10 Reasons Why You Should Watch Sanditon

sanditon-key-art-3200x1800_close_crop-1920x1080

Source: PBS

You’ve seen it everywhere at this point. TV Line has even compiled a list of cancelled TV shows fans want brought back and it was #1. So what is this Sanditon show social media has been fighting for and buzzing about since October? It’s Emmy award winner Andrew Davies’ (BBC Pride and Prejudice, Northanger Abbey) adaptation of Jane Austen’s unfinished novel of the same title that brings gorgeous complexity to regency era in a seaside resort with perfectly compelling characters. It’s the compelling story of humanity and how we operate amidst judgements and mistreatment. It’s the love stories between polar opposites that found laughter with each other and kindred spirits who’ve healed each other of all darkness within. It’s colorfully complex characters arguing over money, regattas, and pineapples? It’s the period drama you won’t want to miss because unlike ones that have come before it, it’s deliciously enticing and even in the midst of the quiet serenity, there’s gorgeous storytelling happening. There are a plethora of reasons why Sanditon is a show I’d recommend to anyone, but here are the top 10.

  1. It’s Jane Austen

If there’s one thing you need to know about me it’s that I’m an absolute Jane Austen snob. The first time I ever read Pride and Prejudice, I wept because I knew I had found the author of my dreams and that we’d be on this adventure for life. (I even got to visit her Chawton house in England, and it was one of the most magical adventures in my entire life!) So for me, I’ll watch anything and everything Austen-inspired without question. But dare I say that Sanditon might actually be my favorite? (No one tell Emma.) And yes, I know Austen’s novel is unfinished and the series is essentially Davies’ version of fan fiction, but it’s brilliantly moving and with the proper conclusion, a story I feel Austen would be proud of. Sanditon is an exhibition of Austen’s deliciously enamoring side of storytelling that focuses on the darkest parts of characters and their tremendous growth through it all. Point being, if you love Jane Austen and haven’t already watched Sanditon, what on earth are you waiting for? Here’s a formal invitation to do so, come one, come all. You’re welcomed.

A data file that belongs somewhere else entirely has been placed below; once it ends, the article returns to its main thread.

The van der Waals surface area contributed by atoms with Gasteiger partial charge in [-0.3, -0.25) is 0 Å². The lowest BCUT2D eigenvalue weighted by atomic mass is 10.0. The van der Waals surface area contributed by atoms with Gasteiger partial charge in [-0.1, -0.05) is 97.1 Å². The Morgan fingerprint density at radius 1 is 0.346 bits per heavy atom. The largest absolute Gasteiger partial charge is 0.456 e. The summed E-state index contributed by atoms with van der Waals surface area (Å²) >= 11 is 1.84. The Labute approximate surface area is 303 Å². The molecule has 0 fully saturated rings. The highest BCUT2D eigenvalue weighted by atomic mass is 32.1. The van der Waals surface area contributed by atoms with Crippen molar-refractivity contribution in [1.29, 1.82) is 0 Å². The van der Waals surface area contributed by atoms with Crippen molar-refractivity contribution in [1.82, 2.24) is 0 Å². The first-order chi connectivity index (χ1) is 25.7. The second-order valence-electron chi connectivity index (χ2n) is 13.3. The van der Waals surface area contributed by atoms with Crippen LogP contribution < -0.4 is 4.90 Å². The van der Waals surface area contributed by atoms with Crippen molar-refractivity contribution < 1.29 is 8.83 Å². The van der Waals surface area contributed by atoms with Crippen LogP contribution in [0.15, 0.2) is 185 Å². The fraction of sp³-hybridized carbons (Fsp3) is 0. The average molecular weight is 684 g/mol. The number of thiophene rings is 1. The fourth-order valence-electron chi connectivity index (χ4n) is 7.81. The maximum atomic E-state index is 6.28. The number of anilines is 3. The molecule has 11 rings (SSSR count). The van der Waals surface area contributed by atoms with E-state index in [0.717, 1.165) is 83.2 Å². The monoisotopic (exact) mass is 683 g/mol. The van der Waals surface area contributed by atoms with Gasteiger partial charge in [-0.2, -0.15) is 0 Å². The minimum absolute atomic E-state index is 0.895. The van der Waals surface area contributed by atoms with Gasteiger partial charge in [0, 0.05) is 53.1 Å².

Continue reading

Sanditon 1×02 Review

Spoilers Ahead

Sanditon_EP2_1

Source: PBS.com

Sanditon’s second episode gives viewers plenty to sit with, good and bad — a jam packed hour full of some riveting moments that touch on the theme of class and judgement bitterly. It’s an episode full of some of the most cringeworthy statements along with some of the most relatable ones, but most exquisitely, it’s a testament to friendship, and Austen’s way of writing steadfast female friendships. If I were in charge of titling the episode, I’d call it “Paddling in the Sea”, for it’s best to describe the first steps into an astounding friendship and the exposure of Sidney Parker’s being, physically today and emotionally tomorrow. It’s an episode that does a remarkable job of shifting plates and allowing viewers to start seeing more sincerity in the characters. Thus finally, it’s an episode that spends a lot of its time discussing the panoramas of marriage and what it truly means to choose a partner.

To kick things off, these are the times I’m glad we no longer live in regency era because goodness every word out of Lady Denham’s mouth during the luncheon had me cringing so hard. (And I love period dramas immensely, but they’re just … so … white … and entitled.) But this is the very episode that lets us see into the hearts of those who matter most because Charlotte, Sidney, and Arthur all coming to Georgiana’s defense is the very showcase of how good natured their spirits are. Sidney’s especially which officially gives viewers a glimpse into his character’s true nature. He didn’t want to be Georgiana’s guardian, but let’s be real, not many would be in the right headspace to be anyone’s guardian during their mid-twenties. And while he grumbles about it, he doesn’t miss the opportunities to remind her of her value, something women in regency era, especially black women, aren’t reminded of as often as they should be. “You know you’re worth far more than Lady Denham and all her circle put together.” Sidney Parker might waste away his days at bars and boarding houses with smoke and self-deprecation clouding him, but at his core, he’s a man who’s fully aware of the strong women he’s surrounded by. It’s also a fantastic showcase of the fact that Charlotte was right in throwing him under the bus about being too cruel despite stating that he doesn’t care. “Think too badly of you? I don’t think of you at all Miss Heywood. I have no interest in your approval or disapproval. Quite simply, I don’t care what you think or how you feel. I’m sorry if that disappoints you, but there it is.” And oh how badly this’ll bite him later on.

Continue reading